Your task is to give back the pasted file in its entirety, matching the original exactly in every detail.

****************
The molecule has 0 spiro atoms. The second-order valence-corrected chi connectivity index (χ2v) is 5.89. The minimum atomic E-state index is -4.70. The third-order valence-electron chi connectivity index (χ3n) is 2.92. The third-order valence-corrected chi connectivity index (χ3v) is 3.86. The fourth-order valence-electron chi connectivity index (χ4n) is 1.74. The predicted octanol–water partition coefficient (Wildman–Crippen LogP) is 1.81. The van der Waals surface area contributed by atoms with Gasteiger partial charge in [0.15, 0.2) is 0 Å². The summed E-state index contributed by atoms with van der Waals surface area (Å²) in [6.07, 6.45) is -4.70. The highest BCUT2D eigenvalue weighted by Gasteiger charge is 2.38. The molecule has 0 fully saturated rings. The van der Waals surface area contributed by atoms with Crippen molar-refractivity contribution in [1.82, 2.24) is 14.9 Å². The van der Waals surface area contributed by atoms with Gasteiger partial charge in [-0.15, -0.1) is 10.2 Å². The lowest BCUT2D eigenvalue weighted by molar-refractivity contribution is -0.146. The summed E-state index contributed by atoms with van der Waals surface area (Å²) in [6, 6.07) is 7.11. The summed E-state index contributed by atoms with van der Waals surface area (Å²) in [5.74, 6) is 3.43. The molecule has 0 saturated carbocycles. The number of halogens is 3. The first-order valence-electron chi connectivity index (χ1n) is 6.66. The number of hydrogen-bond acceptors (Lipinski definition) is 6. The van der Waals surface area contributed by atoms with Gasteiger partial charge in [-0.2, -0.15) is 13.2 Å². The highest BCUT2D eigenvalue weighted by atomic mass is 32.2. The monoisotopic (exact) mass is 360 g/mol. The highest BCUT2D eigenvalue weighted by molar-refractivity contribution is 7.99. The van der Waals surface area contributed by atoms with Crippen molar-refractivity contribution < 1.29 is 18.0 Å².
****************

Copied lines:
The molecule has 0 spiro atoms. The second-order valence-corrected chi connectivity index (χ2v) is 5.89. The minimum atomic E-state index is -4.70. The third-order valence-electron chi connectivity index (χ3n) is 2.92. The third-order valence-corrected chi connectivity index (χ3v) is 3.86. The fourth-order valence-electron chi connectivity index (χ4n) is 1.74. The predicted octanol–water partition coefficient (Wildman–Crippen LogP) is 1.81. The van der Waals surface area contributed by atoms with Gasteiger partial charge in [0.15, 0.2) is 0 Å². The summed E-state index contributed by atoms with van der Waals surface area (Å²) in [6.07, 6.45) is -4.70. The highest BCUT2D eigenvalue weighted by Gasteiger charge is 2.38. The molecule has 0 fully saturated rings. The van der Waals surface area contributed by atoms with Crippen molar-refractivity contribution in [1.82, 2.24) is 14.9 Å². The van der Waals surface area contributed by atoms with Gasteiger partial charge in [-0.15, -0.1) is 10.2 Å². The lowest BCUT2D eigenvalue weighted by molar-refractivity contribution is -0.146. The summed E-state index contributed by atoms with van der Waals surface area (Å²) in [6, 6.07) is 7.11. The summed E-state index contributed by atoms with van der Waals surface area (Å²) in [5.74, 6) is 3.43. The molecule has 0 saturated carbocycles. The number of halogens is 3. The first-order valence-electron chi connectivity index (χ1n) is 6.66. The number of hydrogen-bond acceptors (Lipinski definition) is 6. The van der Waals surface area contributed by atoms with Gasteiger partial charge in [-0.2, -0.15) is 13.2 Å². The highest BCUT2D eigenvalue weighted by atomic mass is 32.2. The monoisotopic (exact) mass is 360 g/mol. The highest BCUT2D eigenvalue weighted by molar-refractivity contribution is 7.99. The van der Waals surface area contributed by atoms with Crippen molar-refractivity contribution < 1.29 is 18.0 Å².